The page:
I mentioned how I had 2 posts inspired by Franca's post, Why I Will Never Be a Professional Blogger. Earlier this week, I asked, What Makes a Professional Fashion Blogger?, and this time I want to address a really poignant section of Franca's post:
I just cannot see how it would possibly work financially. Apart from a very small number of superbloggers with huge sponsorship deals, or bloggers who operate more like journos and write for companies' blogs covering events or reviewing stuff, I don't see many examples of professional bloggers who are properly making a living off their blogs. Unlike Courtney, I don't really mind adverts/sponsorship links on blogs, as long as they are relevant and for something good quality, but I see people with much bigger blogs and better stats, selling sponsorship places for prices that basically cover hosting fees. And I remember this post on monetisation by Steph at the Loudmouth, which shows the miniscule amounts involved in affiliate programmes. I know opening one's blog up to sponsorship is a gamble, it works for some people and doesn't work for others, but for me to do it I would want to have at least a decent chance of a favourable result. And at the moment I just cannot work out how a blog of my type could ever make anything even near minimum wage.
The honesty and openness in Franca's post, especially when it comes to monetizing a blog, was really inspiring to me. Many people get in to blogging with a goal to support themselves financially, without any understanding of the work and time it takes to make it happen. A lot of bloggers think that banner and affilliate ads are the way to support themselves when, in reality, most bloggers find a variety of ways to make up their income.
Last week I talked about horizontal growth in blogging, which is where many bloggers do find success in supporting themselves. I reached out to several full-time bloggers to share information about where their income comes from. Each of these bloggers varies in size, how they monetize their site, and niche. Yet they're all finding ways to make a living off of blogging.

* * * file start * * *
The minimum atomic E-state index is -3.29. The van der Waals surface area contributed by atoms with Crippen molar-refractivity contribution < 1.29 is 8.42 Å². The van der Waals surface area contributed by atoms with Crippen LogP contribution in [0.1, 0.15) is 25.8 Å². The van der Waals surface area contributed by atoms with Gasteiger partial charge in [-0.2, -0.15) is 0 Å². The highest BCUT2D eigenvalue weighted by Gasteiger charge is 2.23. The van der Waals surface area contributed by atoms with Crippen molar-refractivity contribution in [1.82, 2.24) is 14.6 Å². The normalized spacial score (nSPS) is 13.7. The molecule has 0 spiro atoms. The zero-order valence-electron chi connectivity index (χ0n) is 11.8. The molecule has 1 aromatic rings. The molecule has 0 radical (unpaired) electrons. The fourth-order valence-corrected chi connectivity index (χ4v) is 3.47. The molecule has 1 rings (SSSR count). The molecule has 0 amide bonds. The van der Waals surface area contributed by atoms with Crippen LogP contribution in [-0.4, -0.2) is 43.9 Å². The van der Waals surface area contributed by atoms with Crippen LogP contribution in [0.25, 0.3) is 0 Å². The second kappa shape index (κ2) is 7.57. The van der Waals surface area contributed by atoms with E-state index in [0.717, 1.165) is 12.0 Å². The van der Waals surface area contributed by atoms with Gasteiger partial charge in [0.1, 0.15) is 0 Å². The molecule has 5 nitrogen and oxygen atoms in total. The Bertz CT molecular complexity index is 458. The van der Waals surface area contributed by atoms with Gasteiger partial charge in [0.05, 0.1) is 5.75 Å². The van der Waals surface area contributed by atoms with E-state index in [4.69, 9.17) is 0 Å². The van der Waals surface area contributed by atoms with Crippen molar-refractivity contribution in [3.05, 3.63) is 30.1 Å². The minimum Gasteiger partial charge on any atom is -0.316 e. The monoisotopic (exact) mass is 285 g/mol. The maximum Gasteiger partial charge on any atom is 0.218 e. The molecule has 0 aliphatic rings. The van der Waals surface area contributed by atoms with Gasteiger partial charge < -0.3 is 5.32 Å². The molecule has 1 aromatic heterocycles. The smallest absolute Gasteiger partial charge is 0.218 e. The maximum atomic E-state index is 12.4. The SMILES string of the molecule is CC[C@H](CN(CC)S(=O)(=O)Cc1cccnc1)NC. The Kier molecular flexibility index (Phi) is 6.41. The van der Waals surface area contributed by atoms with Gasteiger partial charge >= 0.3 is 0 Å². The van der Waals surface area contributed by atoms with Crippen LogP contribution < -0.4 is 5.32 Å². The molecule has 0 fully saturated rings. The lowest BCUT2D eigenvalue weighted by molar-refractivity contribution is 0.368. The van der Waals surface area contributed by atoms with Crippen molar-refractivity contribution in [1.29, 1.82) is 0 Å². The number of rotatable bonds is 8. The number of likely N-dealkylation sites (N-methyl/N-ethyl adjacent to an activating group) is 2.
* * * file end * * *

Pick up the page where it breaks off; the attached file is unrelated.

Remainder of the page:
While I'm not a professional, full-time blogger like the others that will be featured, I felt that it was worth showing that supplemental blogging income could be made, part-time, and how I personally accomplish it. If I were going to pursue a full-time job in blogging, I would probably try to strengthen my income earned by affiliate sales, along with increasing my traffic to boost ad network revenue.
Retrochick is a lovely vintage and retro blogger. She's a great example of horizontal growth– expanding in to an online shop where she sells vintage clothing. She uses popular resources like affiliate networks and ad networks as well.
Elle writes for multiple sites (Broke & Beautiful, The Demoiselles, Awakened Aesthetic, Fashion While Eating) as well as managing a media company. Elle says of monetizing her site, “Startlingly, I use very little monetization techniques to make money from my blog. This is changing, though my goal is to make that change without my readership or content being affected in the least bit.”
Danielle at Final Fashion is a great example of using your blog as a promotional tool for your career (for her, as a fashion illustrator). Danielle says of her career and blog, “I started my business with almost no overhead and no debt liabilities so I've always been in the black. I've been freelancing pretty much full time for four years now (I first started freelancing part time when I was in fashion school in 2004), and almost all of my clients have found me either directly or indirectly through the notoriety I've earned blogging.”
I last mentioned Grechen in my post on horizontal blog growth, and thougth she was an amazing example of a blogger earning their income from affiliate ad networks and ad sales. Grechen broke down her earnings by month, because she thought it was important to show how easily the two income sources can flip back and forth. When I asked her for some insight on the fluctuations, she said, “Every time I think I have a trend nailed down, it flips again. Obviously Q4 & Q1 are huge for affiliate income because of holiday shopping, and I think that ad sales pick up in Q1 a bit because retailers are looking for more exposure and to offer incentives to shoppers now that they're not holiday shopping anymore.”
Does this mystify your expectations of blogging income more or less now? Does any person have a breakdown that is what you would expect from a blogger's salary? If you earn income, I'd love to hear what percentages make up what in your income!